Last year, some security “hardening” code was added to the kernel to prevent a class of buffer-overflow/out-of-bounds issues. This code didn’t address any particular 0day vulnerability, but was designed to prevent a class of future potential exploits from being exploited. This is reasonable. This code had bugs, but that’s no sin. All code has bugs. The sin, from Linus’s point of view, is that when an overflow/out-of-bounds access was detected, the code would kill the user-mode process or kernel. Linus thinks it should have only generated warnings, and let the offending code continue to run.
  • Kube-Node: Let Your Kubernetes Cluster Auto-Manage Its Nodes
    As Michelle Noorali put it in her keynote address at KubeCon Europe in March of this year: the Kubernetes open source container orchestration engine is still hard for developers. In theory, developers are crazy about Kubernetes and container technologies, because they let them write their application once and then run it anywhere without having to worry about the underlying infrastructure. In reality, however, they still rely on operations in many aspects, which (understandably) dampens their enthusiasm about the disruptive potential of these technologies. One major downside for developers is that Kubernetes is not able to auto-manage and auto-scale its own machines. As a consequence, operations must get involved every time a worker node is deployed or deleted. Obviously, there are many node deployment solutions, including Terraform, Chef or Puppet, that make ops live much easier. However, all of them require domain-specific knowledge; a generic approach across various platforms that would not require ops intervention does not exist.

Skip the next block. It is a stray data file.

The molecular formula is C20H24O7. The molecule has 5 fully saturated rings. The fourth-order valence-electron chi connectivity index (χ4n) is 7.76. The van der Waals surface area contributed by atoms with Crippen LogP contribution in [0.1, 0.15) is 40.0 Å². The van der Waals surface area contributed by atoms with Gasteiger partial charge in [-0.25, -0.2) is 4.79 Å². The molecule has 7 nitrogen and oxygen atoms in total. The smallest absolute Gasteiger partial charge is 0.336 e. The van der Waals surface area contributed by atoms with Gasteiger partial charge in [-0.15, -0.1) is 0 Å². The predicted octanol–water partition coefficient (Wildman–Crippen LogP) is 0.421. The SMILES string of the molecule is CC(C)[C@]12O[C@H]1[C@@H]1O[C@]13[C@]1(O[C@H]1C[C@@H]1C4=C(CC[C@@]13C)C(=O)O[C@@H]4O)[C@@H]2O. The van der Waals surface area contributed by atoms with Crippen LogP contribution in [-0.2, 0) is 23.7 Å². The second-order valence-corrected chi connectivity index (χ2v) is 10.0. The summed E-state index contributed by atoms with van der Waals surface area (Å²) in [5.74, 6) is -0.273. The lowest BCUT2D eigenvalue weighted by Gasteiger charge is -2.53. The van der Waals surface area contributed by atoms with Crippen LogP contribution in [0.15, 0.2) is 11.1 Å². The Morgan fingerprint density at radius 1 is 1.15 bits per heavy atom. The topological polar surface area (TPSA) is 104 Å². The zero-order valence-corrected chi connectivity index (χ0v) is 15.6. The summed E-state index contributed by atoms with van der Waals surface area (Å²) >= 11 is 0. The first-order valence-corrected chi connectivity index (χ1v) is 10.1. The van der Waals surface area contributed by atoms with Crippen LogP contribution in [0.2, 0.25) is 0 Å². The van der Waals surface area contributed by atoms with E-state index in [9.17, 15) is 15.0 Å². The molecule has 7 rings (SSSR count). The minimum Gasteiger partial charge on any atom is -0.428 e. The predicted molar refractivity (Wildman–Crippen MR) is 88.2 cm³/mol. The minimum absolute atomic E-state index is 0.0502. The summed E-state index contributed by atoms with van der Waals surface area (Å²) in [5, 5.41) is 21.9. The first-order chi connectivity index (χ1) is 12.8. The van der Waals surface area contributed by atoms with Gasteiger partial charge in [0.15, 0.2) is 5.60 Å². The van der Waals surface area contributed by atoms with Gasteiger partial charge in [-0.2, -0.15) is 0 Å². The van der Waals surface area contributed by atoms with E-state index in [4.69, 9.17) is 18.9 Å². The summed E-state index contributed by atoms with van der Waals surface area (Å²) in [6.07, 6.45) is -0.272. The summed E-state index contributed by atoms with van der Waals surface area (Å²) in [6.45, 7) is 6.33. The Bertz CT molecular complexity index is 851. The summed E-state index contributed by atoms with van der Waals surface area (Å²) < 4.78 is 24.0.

• Red Hat, Inc. (RHT) Shares Bought by Aperio Group LLC
  • Cloudera, Inc. (CLDR) vs. Red Hat, Inc. (RHT): Breaking Down the Data

Software: VidCutter, Super Productivity, MKVToolNix